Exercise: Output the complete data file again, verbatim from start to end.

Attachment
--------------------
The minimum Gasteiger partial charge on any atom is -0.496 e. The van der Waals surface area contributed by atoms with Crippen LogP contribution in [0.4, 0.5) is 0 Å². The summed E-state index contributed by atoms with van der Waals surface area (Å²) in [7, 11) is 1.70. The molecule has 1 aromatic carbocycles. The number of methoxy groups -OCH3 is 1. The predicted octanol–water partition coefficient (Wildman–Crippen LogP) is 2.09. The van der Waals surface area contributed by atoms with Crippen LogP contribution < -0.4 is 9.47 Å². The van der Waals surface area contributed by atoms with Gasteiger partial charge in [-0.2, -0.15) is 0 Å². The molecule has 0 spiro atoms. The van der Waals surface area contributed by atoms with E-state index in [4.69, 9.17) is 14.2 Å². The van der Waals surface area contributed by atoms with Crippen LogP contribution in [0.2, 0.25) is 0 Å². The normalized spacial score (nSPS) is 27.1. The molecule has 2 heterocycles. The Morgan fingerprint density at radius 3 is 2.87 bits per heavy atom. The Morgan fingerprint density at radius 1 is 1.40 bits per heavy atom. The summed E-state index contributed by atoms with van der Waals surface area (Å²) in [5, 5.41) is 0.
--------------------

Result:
The minimum Gasteiger partial charge on any atom is -0.496 e. The van der Waals surface area contributed by atoms with Crippen LogP contribution in [0.4, 0.5) is 0 Å². The summed E-state index contributed by atoms with van der Waals surface area (Å²) in [7, 11) is 1.70. The molecule has 1 aromatic carbocycles. The number of methoxy groups -OCH3 is 1. The predicted octanol–water partition coefficient (Wildman–Crippen LogP) is 2.09. The van der Waals surface area contributed by atoms with Crippen LogP contribution < -0.4 is 9.47 Å². The van der Waals surface area contributed by atoms with Gasteiger partial charge in [-0.2, -0.15) is 0 Å². The molecule has 0 spiro atoms. The van der Waals surface area contributed by atoms with E-state index in [4.69, 9.17) is 14.2 Å². The van der Waals surface area contributed by atoms with Crippen LogP contribution in [0.2, 0.25) is 0 Å². The normalized spacial score (nSPS) is 27.1. The molecule has 2 heterocycles. The Morgan fingerprint density at radius 3 is 2.87 bits per heavy atom. The Morgan fingerprint density at radius 1 is 1.40 bits per heavy atom. The summed E-state index contributed by atoms with van der Waals surface area (Å²) in [5, 5.41) is 0.